It's a funny word that can make a world of difference.
When I was approached with the idea of writing a column on how Floridians could beat the heat much like Midwesterners beat the cold — both by focusing on indoor activities, I began searching my memory bank.
I’ve split my life between the two, and I don’t mean living half the year in one spot and then the other.
My recollection of trudging across the intramural fields toward the dorm for several cold Michigan months, daily comparing it to a gulag in Siberia was very strong. So was the memory of stepping off curbs in Chicago only to sink into a foot of snow-covered slush, fashionable boots be damned.
Both of those frequent occurrences and others like them would seem to keep people snuggled up in their cozy homesteads watching the “Mary Tyler Moore Show” or early seasons of “Saturday Night Live” (boy, I’m really dating myself now). But my best memories are of when I was strapped into a pair of skis — the skinny versions for cross-country forays on the track in Chicago’s Lincoln Park or fatter skis for schussing down the not-so-high hills of northern Michigan. Being outside was refreshing and energizing after the overheated air of indoor life. And, here’s the interesting part, it wasn’t difficult to manage because of new fabrics that insulated the body and allowed for movement.
You couldn’t ask for a worse time to move to Florida than in July, but that’s what the fates delivered.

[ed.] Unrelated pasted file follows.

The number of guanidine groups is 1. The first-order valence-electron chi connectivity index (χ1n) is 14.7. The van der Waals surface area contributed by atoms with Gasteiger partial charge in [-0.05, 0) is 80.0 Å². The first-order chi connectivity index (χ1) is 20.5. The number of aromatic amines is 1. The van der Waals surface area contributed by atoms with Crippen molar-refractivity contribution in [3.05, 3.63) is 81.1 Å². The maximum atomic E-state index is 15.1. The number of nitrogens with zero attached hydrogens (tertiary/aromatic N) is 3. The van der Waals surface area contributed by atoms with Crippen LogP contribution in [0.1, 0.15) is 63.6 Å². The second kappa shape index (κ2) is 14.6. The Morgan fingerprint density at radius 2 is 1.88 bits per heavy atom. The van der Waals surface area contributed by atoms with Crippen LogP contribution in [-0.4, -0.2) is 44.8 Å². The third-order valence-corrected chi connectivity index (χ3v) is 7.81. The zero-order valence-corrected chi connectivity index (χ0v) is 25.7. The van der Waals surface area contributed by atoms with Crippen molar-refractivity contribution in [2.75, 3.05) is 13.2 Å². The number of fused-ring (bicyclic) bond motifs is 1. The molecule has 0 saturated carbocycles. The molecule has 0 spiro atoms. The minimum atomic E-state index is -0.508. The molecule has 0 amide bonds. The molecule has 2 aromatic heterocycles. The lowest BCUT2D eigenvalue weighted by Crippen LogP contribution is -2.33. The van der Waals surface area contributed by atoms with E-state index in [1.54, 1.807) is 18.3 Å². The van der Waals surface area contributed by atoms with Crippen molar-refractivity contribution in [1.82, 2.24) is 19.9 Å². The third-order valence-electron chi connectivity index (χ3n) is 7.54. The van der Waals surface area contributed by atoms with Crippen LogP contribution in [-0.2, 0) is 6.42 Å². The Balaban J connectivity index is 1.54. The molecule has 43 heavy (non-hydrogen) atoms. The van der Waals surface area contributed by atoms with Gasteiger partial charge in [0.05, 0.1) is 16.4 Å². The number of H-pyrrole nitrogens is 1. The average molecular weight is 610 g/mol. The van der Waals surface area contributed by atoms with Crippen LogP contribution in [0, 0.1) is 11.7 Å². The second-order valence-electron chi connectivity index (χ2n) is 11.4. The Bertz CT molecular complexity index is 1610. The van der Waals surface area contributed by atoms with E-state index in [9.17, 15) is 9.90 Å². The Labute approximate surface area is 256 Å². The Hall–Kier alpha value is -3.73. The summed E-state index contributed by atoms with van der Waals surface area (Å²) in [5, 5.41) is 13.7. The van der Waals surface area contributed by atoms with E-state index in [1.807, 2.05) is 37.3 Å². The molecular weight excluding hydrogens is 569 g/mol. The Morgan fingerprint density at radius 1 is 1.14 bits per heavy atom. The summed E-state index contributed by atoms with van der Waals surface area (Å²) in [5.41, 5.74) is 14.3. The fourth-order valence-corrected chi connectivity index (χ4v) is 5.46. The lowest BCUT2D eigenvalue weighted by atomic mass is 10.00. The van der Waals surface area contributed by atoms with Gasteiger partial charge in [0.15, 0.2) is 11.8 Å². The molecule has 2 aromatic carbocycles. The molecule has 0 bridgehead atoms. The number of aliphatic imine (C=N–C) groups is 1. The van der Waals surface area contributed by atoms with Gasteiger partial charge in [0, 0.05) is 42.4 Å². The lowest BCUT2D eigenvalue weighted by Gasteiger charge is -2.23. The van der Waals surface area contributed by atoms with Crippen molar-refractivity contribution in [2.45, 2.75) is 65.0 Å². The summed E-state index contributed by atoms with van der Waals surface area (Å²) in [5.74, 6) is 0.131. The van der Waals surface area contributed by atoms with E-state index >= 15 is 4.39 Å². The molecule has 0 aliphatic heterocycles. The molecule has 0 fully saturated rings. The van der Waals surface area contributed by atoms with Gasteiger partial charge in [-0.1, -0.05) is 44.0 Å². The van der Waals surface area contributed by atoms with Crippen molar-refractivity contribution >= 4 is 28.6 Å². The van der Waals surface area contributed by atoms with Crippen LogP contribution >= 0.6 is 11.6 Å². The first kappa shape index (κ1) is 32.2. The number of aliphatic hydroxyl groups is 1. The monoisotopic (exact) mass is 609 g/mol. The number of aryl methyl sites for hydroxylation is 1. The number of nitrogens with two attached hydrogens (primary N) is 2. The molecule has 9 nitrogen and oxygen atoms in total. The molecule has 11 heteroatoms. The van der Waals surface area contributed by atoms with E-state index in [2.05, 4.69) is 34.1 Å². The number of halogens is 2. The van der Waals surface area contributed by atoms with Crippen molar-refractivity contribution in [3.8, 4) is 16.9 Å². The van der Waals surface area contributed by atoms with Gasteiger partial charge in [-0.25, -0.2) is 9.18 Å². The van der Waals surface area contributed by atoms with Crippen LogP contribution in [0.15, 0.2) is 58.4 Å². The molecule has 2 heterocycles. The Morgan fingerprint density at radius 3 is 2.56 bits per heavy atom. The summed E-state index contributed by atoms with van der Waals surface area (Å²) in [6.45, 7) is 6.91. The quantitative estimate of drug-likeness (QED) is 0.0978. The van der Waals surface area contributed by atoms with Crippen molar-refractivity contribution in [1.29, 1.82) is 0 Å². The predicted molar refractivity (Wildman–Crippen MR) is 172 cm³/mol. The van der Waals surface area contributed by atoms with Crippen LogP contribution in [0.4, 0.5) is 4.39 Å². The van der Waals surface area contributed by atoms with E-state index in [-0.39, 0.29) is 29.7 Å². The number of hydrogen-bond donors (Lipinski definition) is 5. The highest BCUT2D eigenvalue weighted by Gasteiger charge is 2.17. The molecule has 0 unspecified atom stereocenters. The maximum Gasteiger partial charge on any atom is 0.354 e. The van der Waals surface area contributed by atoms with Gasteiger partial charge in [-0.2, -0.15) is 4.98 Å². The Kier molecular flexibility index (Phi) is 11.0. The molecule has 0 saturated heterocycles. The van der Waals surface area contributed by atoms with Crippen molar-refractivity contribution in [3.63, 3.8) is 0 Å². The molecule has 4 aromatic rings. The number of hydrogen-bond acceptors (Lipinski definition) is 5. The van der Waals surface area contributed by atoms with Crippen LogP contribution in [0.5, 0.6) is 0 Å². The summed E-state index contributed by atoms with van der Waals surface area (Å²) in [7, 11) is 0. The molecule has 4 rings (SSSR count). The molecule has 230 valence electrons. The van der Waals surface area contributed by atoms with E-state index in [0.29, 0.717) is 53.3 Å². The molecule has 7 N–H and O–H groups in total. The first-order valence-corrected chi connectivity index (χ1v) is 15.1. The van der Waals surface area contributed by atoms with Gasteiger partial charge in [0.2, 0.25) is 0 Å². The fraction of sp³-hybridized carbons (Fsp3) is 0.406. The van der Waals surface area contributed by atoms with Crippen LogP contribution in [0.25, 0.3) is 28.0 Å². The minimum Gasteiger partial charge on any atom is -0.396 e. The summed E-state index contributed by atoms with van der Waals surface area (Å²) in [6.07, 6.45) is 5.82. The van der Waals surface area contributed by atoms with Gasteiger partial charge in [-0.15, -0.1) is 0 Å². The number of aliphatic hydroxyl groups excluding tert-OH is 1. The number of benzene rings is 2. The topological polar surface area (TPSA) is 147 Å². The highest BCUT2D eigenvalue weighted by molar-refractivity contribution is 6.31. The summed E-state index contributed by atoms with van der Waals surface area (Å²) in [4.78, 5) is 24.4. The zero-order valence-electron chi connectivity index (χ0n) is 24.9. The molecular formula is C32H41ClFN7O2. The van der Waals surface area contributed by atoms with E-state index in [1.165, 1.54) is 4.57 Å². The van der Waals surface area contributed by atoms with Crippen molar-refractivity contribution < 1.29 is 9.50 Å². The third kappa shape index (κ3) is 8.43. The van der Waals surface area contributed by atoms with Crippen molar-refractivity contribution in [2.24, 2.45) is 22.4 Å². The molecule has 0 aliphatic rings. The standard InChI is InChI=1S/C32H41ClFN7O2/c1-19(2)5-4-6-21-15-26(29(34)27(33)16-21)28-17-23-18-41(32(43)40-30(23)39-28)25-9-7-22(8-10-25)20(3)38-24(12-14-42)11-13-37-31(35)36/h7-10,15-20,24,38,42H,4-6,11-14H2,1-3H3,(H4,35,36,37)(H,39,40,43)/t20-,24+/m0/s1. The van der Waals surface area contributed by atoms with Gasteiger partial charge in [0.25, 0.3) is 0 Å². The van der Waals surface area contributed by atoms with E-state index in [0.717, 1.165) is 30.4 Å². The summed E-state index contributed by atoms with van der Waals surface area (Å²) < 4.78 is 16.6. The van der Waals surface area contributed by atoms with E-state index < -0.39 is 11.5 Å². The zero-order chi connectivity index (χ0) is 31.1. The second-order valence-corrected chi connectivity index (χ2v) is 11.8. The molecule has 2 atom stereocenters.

That first summer was a constant race between air conditioned zones — from the house to the car, to the store back to the car, and maybe for a break in the action — into the swimming pool. When the utility bills arrived, the new strategy became spending more time in movie theaters and going to the beach for a “sunset swim” followed by some cooling sea breezes.
I eventually came to realize that like overheated air of northern winters, overchilled air of Florida summers can cause a sense of claustrophobia, a feeling of being out of rhythm with your environment because you’re trapped indoors. And then a startling revelation occurred. During a routine doctor’s appointment, blood work came back with a vitamin D deficiency. That’s right, the sunshine vitamin. The physician told me that it was quite common in the Sunshine State for people to be deficient in this essential vitamin. “They spend too much time indoors,” she said.
Now, I’ve come to embrace Florida summers, and you can, too. Here’s a plan:
Get outside early. Sunrise is beautiful here and perfect for a vigorous walk or a more mediative stroll. The birds are in full-throated song and the sky is a palette of glorious pastels. It’s relatively cool and an energizing way to clear out the cobwebs and collect your thoughts to begin your day.
When you arrive back home, you’ll be amazed that it feels too cool in your house. That’s the time to begin to narrow the gap between indoor and outdoor temperatures. Over time, inch the thermostat up.
Slowly increase your time outside during the rest of the day, although beware the midday. It can be brutal even for Florida natives. A general rule of thumb is to start with 15 minutes and increase incrementally a few minutes each day.
Shade is your friend. Cultivate finding shady spots for outdoor activities. Coquina Beach, for example, is a wonderful place to recreate because of the Australian pines that line the beach. And don’t forget that the Gulf usually generates a cooling breeze. Or, explore our close by state parks. Both Myakka and Oscar Scherer have trails that are mostly shaded and suitable for hikers of all levels.
Dress for success. Fabrics like cotton, linen and chambray are breathable and soak up the sweat, to be indelicate. If you’re planning more rigorous activities, invest in clothes that are designed to wick moisture away from the body. And keep the fit relaxed.